There are several moments in my life which I remember vividly, this includes the music that was playing at the time. Music is very important to me. It provides an energy; a buzz that spurs me on through the day.

I’d like to share the songs that have stuck with me and the memories they conjure whenever I hear them. Thought I’d start with The Lemon Song by Led Zeppelin.

Over twelve years ago I was seeing a girl who lived in a flat several miles outside London. I lived three hours away and every Friday evening I would ride the distance to stay at her place for the weekend.

Early on Saturdays I would wake, go into the kitchen, and brew some coffee. When I was there the very first morning, I heard the girl pad to the bathroom. I turned, looked down the hall and saw that she had not shut the door and was standing facing the sink with her back to me. She wore nothing but a sarong tied low on her hips. Her legs were straight as she leaned slightly forward and used her left hand to draw her long dark hair clear of her face. That girl stole a piece of my heart as she brushed her teeth.

This tune was playing at the time:


Misconceptions, Notices … and Regrets.

When I was a boy I held the misconception that adults knew what they were talking about. Discovering that they didn’t was a relief, on the whole. However, some things should just be known.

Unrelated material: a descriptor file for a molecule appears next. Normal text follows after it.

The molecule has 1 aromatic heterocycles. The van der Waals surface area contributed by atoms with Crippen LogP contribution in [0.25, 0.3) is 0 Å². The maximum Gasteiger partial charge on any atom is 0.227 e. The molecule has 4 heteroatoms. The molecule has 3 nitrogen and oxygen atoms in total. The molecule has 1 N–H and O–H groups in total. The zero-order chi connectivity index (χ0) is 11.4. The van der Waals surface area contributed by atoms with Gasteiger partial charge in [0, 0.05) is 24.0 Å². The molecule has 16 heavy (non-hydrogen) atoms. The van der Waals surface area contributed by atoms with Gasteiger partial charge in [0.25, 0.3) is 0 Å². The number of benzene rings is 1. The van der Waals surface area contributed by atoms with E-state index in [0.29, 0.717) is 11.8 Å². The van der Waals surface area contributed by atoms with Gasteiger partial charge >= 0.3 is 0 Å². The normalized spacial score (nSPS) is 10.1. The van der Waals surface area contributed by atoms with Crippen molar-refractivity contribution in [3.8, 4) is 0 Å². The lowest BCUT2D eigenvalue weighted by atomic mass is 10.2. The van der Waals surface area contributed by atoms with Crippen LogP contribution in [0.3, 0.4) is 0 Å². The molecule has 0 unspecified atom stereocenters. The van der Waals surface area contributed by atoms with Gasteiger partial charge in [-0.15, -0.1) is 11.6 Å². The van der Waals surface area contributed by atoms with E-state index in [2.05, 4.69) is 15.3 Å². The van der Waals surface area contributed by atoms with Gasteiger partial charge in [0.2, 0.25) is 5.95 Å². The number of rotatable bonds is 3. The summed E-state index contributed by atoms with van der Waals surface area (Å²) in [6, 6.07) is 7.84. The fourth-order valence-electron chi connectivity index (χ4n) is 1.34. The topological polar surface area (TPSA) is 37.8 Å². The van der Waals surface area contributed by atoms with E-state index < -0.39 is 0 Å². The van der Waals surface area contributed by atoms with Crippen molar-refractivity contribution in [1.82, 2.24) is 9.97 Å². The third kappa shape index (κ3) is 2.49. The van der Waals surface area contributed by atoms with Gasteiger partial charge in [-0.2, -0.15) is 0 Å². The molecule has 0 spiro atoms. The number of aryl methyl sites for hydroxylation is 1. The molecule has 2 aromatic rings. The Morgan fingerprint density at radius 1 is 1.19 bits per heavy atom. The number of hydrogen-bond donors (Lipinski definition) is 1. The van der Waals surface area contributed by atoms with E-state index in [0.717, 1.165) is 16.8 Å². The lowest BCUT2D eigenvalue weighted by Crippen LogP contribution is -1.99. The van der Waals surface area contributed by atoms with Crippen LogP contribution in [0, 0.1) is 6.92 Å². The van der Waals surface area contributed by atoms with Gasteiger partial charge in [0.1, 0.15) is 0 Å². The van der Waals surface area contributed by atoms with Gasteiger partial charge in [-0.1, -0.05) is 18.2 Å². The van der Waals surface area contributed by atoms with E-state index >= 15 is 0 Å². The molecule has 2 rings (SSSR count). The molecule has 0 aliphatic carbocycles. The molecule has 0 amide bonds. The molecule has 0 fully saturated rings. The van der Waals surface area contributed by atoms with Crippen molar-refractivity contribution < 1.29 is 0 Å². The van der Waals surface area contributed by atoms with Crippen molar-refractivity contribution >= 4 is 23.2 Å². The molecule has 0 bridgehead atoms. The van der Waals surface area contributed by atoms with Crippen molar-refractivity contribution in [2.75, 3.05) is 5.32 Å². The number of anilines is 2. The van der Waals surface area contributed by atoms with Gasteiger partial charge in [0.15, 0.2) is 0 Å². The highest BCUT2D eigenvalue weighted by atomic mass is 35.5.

I took a relative to hospital yesterday and as I was sitting in the waiting room I spotted a notice written on a white-board, which read:


At first, I was comforted by Remembrance Day being marked by the NHS and the opportunity to tune into the collective consciousness given to the sick. Then I noticed the errors. I have never been part of the Grammar Police, so maybe it was my age, or the fact that it was a wet, wintry day, or the promise of a four-hour wait, that stirred my irritation, but I don’t think so. When I had children, I found that many of the things which had never really mattered were suddenly carved in stone tablets and hung from my neck while some bearded gent bellowed them constantly from a mountain just in case I’d forget.

The urge to walk over to the white-board and amend the notice was huge. With a little sleight of hand, my finger could erase the rogue apostrophe. The other mistakes would be more taxing. A pen, nay a dry-wipe marker pen, would be needed – I ended up wanting to rewrite the notice. Of course, there wasn’t a marker handy in case some vandal tampered with the important information, or some bored detainee doodled to pass the hours. I would have to ask the receptionist if I could borrow one.

I didn’t ask for the marker. I took out my own pen and wrote a blog post about misconceptions, notices … and regrets. I didn’t look at that sign again: my frustration was out on paper and I was content knowing that I was prepared to correct the mistakes. It was only when I left, that I regretted not having a smudge of ink on my fingertip.